At Bond Vet’s NYC veterinary dentistry, doctors recommend professional dental cleanings every 2-3 years, with a checkup each year during the wellness exam. Brushing your dog’s teeth at home regularly is also key for keeping his gums and teeth healthy and extending the time between professional cleanings.

    Get Your Dog Spayed or Neutered

    Having your dog spayed or neutered isn’t just about preventing unwanted puppies. It can also prevent many diseases that can be life-threatening to your pet.

    For example, neutering a male dog lowers his risk of developing prostate disease and eliminates the risk of testicular cancer. And, spaying your female dog lowers her risk of developing hormone-related cancers and pyometra, a life-threatening uterine infection that often requires expensive surgery to correct.

    Spaying and neutering also prevent or reduce unwanted hormone-related behaviors, such as roaming and anxiety associated with the hunt for a mate and hormone-related aggression.

    Stay on Top of Your Dog’s Vaccinations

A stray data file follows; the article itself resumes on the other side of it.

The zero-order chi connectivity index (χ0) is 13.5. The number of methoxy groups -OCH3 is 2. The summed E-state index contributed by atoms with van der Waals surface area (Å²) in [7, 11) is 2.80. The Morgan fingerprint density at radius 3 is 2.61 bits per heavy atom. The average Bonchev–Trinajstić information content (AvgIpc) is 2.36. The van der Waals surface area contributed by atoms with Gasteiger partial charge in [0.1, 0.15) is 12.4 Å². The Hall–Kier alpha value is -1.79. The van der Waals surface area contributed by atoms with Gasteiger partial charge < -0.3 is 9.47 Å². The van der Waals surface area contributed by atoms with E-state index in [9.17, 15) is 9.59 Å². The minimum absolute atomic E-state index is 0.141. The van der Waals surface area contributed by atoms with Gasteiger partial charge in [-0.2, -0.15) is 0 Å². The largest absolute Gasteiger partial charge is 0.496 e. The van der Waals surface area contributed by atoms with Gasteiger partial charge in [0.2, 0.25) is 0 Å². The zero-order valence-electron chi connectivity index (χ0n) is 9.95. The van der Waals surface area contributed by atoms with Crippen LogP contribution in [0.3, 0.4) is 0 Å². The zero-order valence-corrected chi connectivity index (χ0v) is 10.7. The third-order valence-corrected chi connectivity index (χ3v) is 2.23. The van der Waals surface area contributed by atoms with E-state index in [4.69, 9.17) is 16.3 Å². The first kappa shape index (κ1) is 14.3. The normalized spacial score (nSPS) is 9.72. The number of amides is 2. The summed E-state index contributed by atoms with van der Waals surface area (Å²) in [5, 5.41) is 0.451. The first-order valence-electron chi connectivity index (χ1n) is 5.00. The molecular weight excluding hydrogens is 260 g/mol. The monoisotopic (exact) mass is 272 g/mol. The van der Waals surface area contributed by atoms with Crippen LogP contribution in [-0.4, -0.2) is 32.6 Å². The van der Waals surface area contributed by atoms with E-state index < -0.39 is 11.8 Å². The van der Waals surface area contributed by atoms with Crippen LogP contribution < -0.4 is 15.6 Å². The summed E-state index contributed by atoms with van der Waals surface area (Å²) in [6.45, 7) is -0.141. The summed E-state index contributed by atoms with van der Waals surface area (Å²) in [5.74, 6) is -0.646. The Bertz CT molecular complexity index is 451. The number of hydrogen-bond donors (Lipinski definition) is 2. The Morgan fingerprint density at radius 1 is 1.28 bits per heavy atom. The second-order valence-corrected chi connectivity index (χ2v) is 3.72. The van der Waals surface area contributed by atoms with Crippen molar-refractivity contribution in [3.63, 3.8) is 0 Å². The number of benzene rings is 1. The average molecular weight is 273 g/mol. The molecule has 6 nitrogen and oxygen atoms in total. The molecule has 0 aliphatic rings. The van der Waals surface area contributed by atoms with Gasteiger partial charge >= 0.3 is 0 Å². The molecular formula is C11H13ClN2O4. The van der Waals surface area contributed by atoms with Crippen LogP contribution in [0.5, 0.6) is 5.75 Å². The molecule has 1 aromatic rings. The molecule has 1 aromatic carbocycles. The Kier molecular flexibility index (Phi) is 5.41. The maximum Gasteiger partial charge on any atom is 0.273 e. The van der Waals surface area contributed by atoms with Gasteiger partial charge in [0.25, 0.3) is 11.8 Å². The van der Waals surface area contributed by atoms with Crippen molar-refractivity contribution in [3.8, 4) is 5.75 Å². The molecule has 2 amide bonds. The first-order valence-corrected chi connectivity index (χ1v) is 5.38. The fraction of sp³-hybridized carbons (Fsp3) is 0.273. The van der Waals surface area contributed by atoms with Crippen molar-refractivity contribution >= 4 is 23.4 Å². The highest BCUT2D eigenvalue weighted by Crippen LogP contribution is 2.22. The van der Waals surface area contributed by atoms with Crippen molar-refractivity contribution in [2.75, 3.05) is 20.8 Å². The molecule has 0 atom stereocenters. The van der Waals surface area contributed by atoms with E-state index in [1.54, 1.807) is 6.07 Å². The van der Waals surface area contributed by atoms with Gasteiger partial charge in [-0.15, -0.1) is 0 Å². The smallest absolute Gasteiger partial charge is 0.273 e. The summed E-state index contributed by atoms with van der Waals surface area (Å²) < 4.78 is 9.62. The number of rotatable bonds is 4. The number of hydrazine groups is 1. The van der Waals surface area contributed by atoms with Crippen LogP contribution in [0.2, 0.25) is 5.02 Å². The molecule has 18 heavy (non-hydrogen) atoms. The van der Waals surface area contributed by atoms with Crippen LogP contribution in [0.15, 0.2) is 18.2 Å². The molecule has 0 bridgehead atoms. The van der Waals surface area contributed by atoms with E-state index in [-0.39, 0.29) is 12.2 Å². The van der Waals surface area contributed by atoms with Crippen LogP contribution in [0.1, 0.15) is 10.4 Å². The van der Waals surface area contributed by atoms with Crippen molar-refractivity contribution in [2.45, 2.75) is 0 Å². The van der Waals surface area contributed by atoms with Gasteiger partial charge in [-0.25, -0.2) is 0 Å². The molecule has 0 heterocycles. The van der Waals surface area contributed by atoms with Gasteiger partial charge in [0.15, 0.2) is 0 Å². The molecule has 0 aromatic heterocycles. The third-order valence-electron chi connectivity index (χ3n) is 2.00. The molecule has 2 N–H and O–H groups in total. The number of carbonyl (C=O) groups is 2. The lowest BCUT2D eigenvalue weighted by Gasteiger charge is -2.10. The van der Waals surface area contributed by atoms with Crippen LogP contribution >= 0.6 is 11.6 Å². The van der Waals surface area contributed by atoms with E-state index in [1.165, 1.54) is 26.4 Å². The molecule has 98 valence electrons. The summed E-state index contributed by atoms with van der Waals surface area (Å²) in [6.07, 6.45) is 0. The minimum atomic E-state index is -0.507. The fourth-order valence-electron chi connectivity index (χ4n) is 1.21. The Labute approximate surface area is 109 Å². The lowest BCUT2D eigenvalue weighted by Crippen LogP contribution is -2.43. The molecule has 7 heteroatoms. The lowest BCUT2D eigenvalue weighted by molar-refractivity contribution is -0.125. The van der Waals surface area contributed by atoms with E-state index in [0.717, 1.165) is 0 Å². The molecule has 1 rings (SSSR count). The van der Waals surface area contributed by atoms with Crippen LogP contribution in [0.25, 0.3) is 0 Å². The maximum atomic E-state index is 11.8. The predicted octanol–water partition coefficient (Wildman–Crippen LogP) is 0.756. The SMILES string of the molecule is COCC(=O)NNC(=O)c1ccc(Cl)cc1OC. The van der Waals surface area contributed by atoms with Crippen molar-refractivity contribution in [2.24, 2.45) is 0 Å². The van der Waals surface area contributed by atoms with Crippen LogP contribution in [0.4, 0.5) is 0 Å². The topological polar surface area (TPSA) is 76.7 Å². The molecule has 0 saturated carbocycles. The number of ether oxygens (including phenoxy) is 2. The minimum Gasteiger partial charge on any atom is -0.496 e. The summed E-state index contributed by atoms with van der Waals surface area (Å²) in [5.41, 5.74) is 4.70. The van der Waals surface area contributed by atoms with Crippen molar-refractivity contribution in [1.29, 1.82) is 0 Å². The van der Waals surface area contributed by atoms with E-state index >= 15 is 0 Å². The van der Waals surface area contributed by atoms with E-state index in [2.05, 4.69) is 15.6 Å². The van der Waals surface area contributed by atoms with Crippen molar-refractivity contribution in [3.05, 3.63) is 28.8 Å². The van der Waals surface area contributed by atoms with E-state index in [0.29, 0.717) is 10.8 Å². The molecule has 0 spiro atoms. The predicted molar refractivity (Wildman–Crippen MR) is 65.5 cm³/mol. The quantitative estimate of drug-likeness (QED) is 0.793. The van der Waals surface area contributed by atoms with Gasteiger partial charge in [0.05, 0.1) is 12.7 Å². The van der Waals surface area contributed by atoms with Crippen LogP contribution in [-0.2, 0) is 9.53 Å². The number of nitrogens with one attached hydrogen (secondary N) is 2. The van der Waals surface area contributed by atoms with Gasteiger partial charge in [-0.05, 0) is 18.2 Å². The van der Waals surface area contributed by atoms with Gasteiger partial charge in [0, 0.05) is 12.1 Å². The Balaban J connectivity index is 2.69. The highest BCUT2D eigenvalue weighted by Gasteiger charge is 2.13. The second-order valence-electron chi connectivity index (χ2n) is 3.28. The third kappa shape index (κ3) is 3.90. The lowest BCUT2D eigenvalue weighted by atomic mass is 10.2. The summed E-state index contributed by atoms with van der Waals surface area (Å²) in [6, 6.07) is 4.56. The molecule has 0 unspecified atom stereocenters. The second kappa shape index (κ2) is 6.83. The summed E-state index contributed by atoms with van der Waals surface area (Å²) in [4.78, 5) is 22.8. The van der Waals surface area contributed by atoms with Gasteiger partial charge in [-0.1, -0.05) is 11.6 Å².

Rabies vaccines are required by law in some states, but other vaccines are also important for preventing several life-threatening diseases. Talk to your vet to find out which diseases are prevalent in your area and ask him to recommend an appropriate vaccination program for your dog.

    Protect Your Dog Against Parasites

    Fleas, ticks, and mosquitos can be a problem year-round in some areas. Talk to your vet about monthly, year-round broad-spectrum parasite protection to control intestinal parasites and heartworms, as well as fleas and ticks. Your pet should also have a fecal exam each year to ensure that they’re parasite free.

    You can easily manage and keep track of your pet’s flea/tick and heartworm medications by using the Pawprint app. Using this app, you can set reminders so your dog never misses a single dose. With the Pawprint app, you’ll also be notified when your pet needs a refill, and you can order more medication directly in the app.

    A screenshot image of setting reminders for heartworm and flea/tick medications in the Pawprint app

    Get Your Dog Moving